I came to Stockbridge partly because my Twitter and Facebook followers sent me here following a poll. I may well do that again for my final report of the season on 15th April. Look out for that if you follow me on either site. Until then, enjoy your football (along with any other interests you may have).

Monday, 20 March 2017

Cowes Sports v Sholing

One of the two entrance signs at Cowes Sports. This is the dirty older one, but I liked the daffodils.
Lists. My life is full of them.

Sometimes, if I didn't have a list of things to do, I wouldn't even get up in the morning. I mean, I don't actually have a list telling me what I need to do after I've got up. You know: Visit the bathroom; Get dressed; Feed the cats; Breakfast and a cup of tea; Wash and clean teeth, and so on. This is such a familiar routine that I'll never get it wrong.

It's all the other stuff. At work, if I'm expected to do X, Y and Z, then I need to make a list to show me what I have to do before I reach X, Y and Z. I have notebooks full of As, Bs and Cs from weeks, months and years ago.

There's the weekly shopping list. Don't forget the toothpaste! Then on my phone, there are lists of records to buy, pin badges to order, upcoming gigs. There's another notebook full of football fixtures - both for the teams I actively follow, and potential matches of interest for HAH.

Without lists, I'd just forget everything. My life would lack structure. I'd probably spend all my time watching the telly and surfing the 'net and nothing would ever get done.

The oldest structure in the Wessex League.
Cowes Sports FC (0) 1 v 3 (1) Sholing FC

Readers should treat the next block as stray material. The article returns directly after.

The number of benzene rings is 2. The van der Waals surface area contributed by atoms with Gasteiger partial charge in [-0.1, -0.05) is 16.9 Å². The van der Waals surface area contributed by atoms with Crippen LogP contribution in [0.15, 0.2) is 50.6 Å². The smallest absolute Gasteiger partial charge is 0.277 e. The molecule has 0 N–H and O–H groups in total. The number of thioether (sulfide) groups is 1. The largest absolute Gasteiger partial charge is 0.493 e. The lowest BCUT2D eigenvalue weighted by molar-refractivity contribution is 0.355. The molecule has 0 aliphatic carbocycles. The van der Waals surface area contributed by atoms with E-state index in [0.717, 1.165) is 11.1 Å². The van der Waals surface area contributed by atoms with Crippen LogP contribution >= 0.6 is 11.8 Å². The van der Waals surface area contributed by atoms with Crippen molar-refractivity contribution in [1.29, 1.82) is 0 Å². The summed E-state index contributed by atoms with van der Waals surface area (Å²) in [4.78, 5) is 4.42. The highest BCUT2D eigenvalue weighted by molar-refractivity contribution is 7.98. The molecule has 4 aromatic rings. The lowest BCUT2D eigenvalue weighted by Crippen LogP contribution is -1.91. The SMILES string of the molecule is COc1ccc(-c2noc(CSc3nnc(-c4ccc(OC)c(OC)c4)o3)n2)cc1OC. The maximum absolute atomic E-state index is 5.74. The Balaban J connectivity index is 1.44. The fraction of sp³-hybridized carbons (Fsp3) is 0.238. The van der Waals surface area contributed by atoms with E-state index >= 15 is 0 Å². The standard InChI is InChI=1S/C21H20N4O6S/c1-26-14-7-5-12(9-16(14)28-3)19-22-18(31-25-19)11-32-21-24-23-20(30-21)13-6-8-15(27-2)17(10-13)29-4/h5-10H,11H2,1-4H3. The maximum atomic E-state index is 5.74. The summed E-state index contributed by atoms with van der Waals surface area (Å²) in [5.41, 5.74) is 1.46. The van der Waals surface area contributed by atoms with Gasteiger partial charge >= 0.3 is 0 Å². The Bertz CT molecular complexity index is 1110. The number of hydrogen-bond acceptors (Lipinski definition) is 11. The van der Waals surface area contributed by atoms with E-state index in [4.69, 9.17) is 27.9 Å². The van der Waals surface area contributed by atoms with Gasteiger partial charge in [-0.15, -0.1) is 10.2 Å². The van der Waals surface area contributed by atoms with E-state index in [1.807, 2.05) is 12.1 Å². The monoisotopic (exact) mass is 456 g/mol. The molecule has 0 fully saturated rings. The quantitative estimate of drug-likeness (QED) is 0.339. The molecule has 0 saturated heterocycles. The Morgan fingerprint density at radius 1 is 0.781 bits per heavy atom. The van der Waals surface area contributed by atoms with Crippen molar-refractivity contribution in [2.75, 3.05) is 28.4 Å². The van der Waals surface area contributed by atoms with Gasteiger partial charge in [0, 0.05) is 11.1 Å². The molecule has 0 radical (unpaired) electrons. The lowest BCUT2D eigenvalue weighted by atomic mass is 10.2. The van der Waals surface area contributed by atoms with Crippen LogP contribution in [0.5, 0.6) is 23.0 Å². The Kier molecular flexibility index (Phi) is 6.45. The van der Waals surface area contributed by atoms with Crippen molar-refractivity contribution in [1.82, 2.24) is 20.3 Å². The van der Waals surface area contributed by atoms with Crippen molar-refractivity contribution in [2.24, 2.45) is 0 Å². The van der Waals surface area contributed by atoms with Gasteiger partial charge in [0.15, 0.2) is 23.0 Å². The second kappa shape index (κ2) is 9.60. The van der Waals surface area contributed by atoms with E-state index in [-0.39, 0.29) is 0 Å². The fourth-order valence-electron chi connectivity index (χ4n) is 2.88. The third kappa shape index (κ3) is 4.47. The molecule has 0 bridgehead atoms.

Saturday 18th March 2017
Sydenhams Wessex League Premier Division
Attendance: 104
Admission: £5
Programme: £1
Colours: Blue and white stripes / black / blue v Red and white stripes / white / white
National Grid reference: SZ4895

A call for volunteers.
I know several people who keep spreadsheets of all the football matches they've ever been to. They can tell me how many games they've seen at how many different grounds, how many goals have been scored by the home and away sides, how many red cards have been issued in their presence. In the circles I move in, this is considered normal behaviour.

I've no idea how many matches I've ever seen live because I don't have a spreadsheet (I wish I had, but it's far too late to start now!). All I have is a few scraps of paper with details of the matches I've written about for HAH. Having checked my HAH records, I know that I've written about Sholing six times previously (more than anyone else, with the exception of Havant & Waterlooville, Alton Town and Hythe & Dibden, all also featured six times). They've won the last four of these games, including the FA Vase final in 2014. I've seen Sholing score 12 goals and concede seven. Whereas, I've never covered Cowes Sports before - the only club in the Wessex League that I've not written about.